The revelations by former US National Security Agency (NSA) contractor Edward Snowden revelations in the Guardian showed the most catastrophic secret accretion of power by the British state in peacetime history, yet the reaction in Britain — the island that invented liberty under the law — has been beyond parody. The three lines of defense of British freedoms — the press, parliament and the law — have so far bent the knee to the secret state.
Newspapers that are meant to defend freedom have argued instead for the investigation of the Guardian, while the House of Commons has proved itself an overblown electoral college from which the executive is selected, rather than an independent legislature with clout to hold ministers to account.
The Government Communications Headquarters (GCHQ — the intelligence agency responsible for providing signals intelligence) has the capacity to scoop up and store the e-mail and voice traffic of the entire population of Britain, regardless of whether they are suspects or have ever committed any crime. GCHQ says it only looks at the suspect messages, but what are its checks? Given its inability to keep its own secrets, how credibly can it promise to keep those of others?
END OF PRIVACY
The invasion of privacy is breathtaking. The defense that you have nothing to fear if you have nothing to hide is as outrageous as it was when made by the totalitarian states. Citizens may — for good or bad reasons — want their activity to be private without in any way being illegal. Privacy matters.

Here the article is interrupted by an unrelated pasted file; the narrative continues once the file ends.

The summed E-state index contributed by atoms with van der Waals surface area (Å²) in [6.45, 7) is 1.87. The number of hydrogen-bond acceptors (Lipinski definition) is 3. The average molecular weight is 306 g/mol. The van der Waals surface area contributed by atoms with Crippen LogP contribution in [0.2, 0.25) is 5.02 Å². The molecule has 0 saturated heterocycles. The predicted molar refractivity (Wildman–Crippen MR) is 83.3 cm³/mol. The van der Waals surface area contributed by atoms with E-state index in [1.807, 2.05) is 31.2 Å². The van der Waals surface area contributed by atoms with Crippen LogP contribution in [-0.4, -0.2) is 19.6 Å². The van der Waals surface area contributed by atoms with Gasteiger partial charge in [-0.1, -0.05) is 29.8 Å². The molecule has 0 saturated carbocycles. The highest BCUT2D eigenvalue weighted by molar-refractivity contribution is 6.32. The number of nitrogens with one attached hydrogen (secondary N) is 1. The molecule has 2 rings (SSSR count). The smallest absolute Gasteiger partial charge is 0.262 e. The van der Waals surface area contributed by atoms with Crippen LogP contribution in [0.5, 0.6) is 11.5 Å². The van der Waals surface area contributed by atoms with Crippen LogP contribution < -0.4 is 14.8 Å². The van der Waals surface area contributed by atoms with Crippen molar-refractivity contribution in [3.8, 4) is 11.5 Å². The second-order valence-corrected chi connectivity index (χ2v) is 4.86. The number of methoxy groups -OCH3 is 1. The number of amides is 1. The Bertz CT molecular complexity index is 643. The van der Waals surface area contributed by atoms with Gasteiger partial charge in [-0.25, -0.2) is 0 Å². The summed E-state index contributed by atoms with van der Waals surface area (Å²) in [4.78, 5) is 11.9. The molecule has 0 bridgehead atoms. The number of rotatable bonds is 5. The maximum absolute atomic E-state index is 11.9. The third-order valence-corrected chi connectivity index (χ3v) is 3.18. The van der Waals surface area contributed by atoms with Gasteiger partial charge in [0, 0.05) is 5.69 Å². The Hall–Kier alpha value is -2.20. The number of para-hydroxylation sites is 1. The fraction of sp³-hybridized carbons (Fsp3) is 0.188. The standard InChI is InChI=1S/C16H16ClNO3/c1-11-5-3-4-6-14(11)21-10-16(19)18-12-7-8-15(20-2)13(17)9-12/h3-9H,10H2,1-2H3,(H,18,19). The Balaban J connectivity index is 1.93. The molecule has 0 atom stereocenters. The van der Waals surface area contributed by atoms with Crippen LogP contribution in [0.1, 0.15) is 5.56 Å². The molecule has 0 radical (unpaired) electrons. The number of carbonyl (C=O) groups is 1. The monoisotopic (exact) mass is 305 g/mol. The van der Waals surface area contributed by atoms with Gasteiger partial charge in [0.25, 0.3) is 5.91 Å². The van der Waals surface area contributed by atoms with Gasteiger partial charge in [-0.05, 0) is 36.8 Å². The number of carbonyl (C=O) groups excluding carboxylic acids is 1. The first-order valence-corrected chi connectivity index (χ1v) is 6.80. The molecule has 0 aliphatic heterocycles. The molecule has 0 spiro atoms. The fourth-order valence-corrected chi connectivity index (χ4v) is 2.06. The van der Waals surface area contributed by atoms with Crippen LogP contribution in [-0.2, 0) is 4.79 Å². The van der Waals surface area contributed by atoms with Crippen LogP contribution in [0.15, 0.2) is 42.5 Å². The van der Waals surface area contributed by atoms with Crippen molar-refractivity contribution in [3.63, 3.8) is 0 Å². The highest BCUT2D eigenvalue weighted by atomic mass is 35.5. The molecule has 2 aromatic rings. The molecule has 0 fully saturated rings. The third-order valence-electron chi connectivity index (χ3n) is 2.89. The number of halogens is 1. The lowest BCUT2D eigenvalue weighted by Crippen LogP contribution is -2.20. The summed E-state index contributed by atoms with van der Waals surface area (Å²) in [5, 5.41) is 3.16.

Not only were the British Cabinet and National Security Council, which oversees all issues related to the UK’s security, not told of this program, neither was the committee set up to scrutinize the communications data bill (proposed by the Home Office to take the same police powers that GCHQ already exercised). We know of the Home Office’s disingenuous deception from a pair of former chief whips — the Conservatives’ David Maclean (now Lord Blencathra) and Labour’s Nick Brown. These are not lightweight players and they were shocked.
Where were the watchdogs? After huffing and puffing about how everything was in order, the Commons Intelligence and Security Committee has at last announced an inquiry. We can write its conclusions. It will give GCHQ a clean bill of health and argue for some modest improvements in controls.
How do I know? Look at the composition of the committee, which is handpicked by the prime minister and only rubberstamped by the Commons. All its MPs are paid-up members of the security establishment. Former British foreign minister Sir Malcolm Rifkind is chairman, even though he had executive responsibility for the agency he is now overseeing when he was minister.
The Home Affairs Select Committee under chairman Keith Vaz has succumbed to pressure from rightwing Conservative Party MPs to investigate not the disastrous state invasion of privacy, but the behavior of the Guardian in bringing it to people’s attention. And the Joint Committee on Human Rights — which includes peers (members of the UK’s system of honors) as well as MPs — has stayed bizarrely silent even though state aggrandizement at the expense of individual freedom falls squarely in its remit.
Surely the first question is who signed off this program? I discount the possibility that GCHQ went rogue. Its head at the time, Sir David Pepper, was a bureaucratic stickler. Cabinet Office Permanent Secretary in charge of intelligence Sir David Omand would also have insisted on ministerial sign-off.